Reid secures funding for projects in agriculture appropriations bill
August 4, 2009
Washington, D.C.—Nevada Senator Harry Reid announced more than $2.3 million for Nevada projects in agriculture, wildfire prevention and harmful species control. Reid delivered this funding in the Agricultural Appropriations Act, ensuring that important rural projects are able to help Nevadans in the coming year. Projects receiving funding include:
· $1,000,000 for the Nevada Department of Agriculture for Mormon Cricket eradication. This is a federal responsibility because many of the insects hatch on federal public lands in Nevada and spread to private rangeland. Many Nevada ranchers have lost valuable grazing land to swarms of these crickets. Last year, more than 1 million acres in Nevada were infested with Mormon crickets with most of the activity centering in Elko County.
· $235,000 for the Nevada Department of Agriculture’s Noxious Weed Management program to help farmers fight invasive weeds. Extensive populations of noxious weeds originate on federal lands, and spread to privately owned ranch and farm land, sapping nutrients and choking off plant life.
· $500,000 for the University of Nevada Arid Rangelands Initiative at the University of Nevada, Reno. With the limited amount of private land, Nevada’s ranchers must be good stewards of their land. This is particularly important in an arid, desert climate where agricultural resources are limited. The Arid Rangelands Initiative works to provide our rural stakeholders with the science-based information and tools needed to survive economically while caring for their lands.
·$269,000 for Conservation Fuels Management to help reduce the risk of wildfires. Over the past 10 years, wildfires have already burned more Nevada acres than the previous 50 years combined. Many wildfires have started on federal lands and spread to private lands. The Wildfire Support Group helps bring together university researchers, community partners, ranchers, and other community leaders to prevent the spread of wildfires.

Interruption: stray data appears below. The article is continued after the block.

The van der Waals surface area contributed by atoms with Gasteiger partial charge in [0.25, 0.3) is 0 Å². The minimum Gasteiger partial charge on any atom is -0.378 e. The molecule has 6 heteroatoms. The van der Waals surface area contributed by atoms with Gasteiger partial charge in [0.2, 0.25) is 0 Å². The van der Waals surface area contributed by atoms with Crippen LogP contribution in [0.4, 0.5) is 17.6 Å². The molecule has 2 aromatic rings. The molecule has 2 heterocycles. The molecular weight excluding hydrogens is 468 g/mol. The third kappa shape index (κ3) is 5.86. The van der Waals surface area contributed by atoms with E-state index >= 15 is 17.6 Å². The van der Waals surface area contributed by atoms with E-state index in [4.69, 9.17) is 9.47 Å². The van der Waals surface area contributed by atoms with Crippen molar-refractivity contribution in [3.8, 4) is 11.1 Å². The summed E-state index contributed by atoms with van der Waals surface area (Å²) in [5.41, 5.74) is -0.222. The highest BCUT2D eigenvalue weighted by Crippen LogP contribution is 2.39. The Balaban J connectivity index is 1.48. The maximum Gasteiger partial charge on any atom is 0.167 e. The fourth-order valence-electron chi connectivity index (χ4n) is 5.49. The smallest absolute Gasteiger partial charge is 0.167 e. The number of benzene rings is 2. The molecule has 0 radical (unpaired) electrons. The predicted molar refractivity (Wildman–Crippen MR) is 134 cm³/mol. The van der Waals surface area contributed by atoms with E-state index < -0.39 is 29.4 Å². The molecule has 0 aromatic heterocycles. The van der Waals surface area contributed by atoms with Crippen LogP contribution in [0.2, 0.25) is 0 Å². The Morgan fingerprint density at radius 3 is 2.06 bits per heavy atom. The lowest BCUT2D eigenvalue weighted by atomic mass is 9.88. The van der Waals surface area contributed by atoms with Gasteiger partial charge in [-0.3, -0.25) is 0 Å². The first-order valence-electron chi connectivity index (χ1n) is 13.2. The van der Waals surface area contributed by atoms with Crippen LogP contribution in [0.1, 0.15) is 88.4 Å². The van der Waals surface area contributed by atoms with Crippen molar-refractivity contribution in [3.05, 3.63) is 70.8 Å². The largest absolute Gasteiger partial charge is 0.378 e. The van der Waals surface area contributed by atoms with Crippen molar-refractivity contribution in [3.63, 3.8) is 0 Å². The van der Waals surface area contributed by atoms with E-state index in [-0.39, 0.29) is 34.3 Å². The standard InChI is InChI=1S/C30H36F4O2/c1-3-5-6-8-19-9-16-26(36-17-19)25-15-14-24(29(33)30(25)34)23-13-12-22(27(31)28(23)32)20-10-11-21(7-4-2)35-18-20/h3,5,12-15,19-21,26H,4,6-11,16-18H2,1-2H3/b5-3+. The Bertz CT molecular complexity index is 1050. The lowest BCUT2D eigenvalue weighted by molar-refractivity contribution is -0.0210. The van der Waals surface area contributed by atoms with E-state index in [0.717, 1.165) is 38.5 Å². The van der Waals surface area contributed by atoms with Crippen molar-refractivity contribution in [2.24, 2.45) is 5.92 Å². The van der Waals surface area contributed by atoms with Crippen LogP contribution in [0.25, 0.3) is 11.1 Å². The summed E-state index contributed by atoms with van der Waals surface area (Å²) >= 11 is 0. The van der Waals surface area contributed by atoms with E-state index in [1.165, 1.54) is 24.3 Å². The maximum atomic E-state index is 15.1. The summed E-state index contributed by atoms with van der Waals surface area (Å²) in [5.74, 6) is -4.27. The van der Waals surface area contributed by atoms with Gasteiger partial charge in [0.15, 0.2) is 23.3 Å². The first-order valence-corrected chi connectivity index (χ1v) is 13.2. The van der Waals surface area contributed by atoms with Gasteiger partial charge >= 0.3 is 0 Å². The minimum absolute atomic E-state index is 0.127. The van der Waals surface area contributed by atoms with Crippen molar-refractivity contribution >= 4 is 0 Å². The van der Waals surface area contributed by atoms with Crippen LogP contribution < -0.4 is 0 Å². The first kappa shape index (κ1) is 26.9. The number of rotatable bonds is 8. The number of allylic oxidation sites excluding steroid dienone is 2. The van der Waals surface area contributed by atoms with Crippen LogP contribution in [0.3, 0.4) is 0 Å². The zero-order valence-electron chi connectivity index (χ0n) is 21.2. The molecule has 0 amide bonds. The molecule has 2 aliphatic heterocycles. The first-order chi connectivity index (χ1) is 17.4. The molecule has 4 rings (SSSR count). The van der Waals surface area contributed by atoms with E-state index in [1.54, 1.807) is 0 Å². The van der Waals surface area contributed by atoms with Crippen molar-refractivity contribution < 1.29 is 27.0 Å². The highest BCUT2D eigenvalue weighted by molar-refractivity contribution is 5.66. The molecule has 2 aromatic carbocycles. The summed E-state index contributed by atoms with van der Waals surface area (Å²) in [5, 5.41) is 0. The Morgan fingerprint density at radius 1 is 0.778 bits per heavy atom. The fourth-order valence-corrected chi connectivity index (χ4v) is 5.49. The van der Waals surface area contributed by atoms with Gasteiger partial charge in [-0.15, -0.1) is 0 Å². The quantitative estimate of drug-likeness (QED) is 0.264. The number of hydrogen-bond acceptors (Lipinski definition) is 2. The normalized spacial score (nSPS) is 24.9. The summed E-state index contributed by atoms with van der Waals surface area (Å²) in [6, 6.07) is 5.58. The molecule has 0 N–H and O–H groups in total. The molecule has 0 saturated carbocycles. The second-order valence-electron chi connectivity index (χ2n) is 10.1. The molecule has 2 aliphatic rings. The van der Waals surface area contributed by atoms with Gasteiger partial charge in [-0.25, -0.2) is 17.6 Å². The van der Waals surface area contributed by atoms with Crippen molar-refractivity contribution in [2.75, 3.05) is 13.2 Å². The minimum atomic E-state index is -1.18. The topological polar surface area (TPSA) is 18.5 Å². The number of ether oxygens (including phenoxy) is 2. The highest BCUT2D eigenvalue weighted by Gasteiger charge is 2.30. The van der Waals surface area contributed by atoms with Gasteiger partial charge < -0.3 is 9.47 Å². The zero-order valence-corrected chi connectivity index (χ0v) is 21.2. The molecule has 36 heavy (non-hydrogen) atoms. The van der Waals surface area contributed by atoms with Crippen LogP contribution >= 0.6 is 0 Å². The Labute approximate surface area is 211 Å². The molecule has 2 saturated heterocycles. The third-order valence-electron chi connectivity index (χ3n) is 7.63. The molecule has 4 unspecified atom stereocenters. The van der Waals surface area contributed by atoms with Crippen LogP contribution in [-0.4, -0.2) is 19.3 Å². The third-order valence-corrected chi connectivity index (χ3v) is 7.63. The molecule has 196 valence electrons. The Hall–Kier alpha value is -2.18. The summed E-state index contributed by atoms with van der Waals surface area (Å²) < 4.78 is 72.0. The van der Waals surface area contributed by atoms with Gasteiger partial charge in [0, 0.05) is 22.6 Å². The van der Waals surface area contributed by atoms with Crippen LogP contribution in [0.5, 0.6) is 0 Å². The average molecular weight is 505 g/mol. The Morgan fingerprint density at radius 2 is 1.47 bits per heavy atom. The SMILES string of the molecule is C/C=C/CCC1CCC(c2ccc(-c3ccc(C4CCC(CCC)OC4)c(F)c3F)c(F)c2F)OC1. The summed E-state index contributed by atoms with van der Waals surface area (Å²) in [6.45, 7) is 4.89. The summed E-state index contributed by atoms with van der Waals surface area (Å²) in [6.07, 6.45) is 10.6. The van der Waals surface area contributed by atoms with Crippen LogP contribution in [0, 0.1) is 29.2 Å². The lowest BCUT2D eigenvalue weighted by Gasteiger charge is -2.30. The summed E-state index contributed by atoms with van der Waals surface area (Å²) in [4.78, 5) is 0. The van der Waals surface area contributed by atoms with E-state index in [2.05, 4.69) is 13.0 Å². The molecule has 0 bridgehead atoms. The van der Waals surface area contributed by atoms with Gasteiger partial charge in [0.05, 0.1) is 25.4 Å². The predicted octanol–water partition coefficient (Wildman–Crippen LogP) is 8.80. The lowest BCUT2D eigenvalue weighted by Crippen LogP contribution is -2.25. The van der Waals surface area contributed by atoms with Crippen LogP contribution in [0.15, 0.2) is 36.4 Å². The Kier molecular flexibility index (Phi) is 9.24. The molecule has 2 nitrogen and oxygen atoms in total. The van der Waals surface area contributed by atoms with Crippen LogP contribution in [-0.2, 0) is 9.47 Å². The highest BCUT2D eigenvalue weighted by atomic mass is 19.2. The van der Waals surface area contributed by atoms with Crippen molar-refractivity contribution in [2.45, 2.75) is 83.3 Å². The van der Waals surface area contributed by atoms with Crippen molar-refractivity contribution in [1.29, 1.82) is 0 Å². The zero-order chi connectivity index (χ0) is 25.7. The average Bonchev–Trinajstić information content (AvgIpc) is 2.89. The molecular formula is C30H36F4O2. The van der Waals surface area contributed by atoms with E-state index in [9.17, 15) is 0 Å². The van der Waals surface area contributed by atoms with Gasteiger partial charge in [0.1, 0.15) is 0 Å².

· $340,000 for the University of Nevada’s Food and Agricultural Policy Institute. Since the 1980s, FAPRI has provided Congress with the baseline projections for agriculture and commodities. UNR recently joined this consortium and helps provide specialized information on western range-livestock sector and specialty crops. Funding would support policy analyses and other research initiatives in Nevada.
“Nevada’s ranchers and farmers face unique challenges due to the amount of federally managed land in our state,” said Reid. “Fighting harmful plant and insect species and preventing forest fires on federal lands will help preserve Nevada’s agriculture industry and protect the rural way of life.”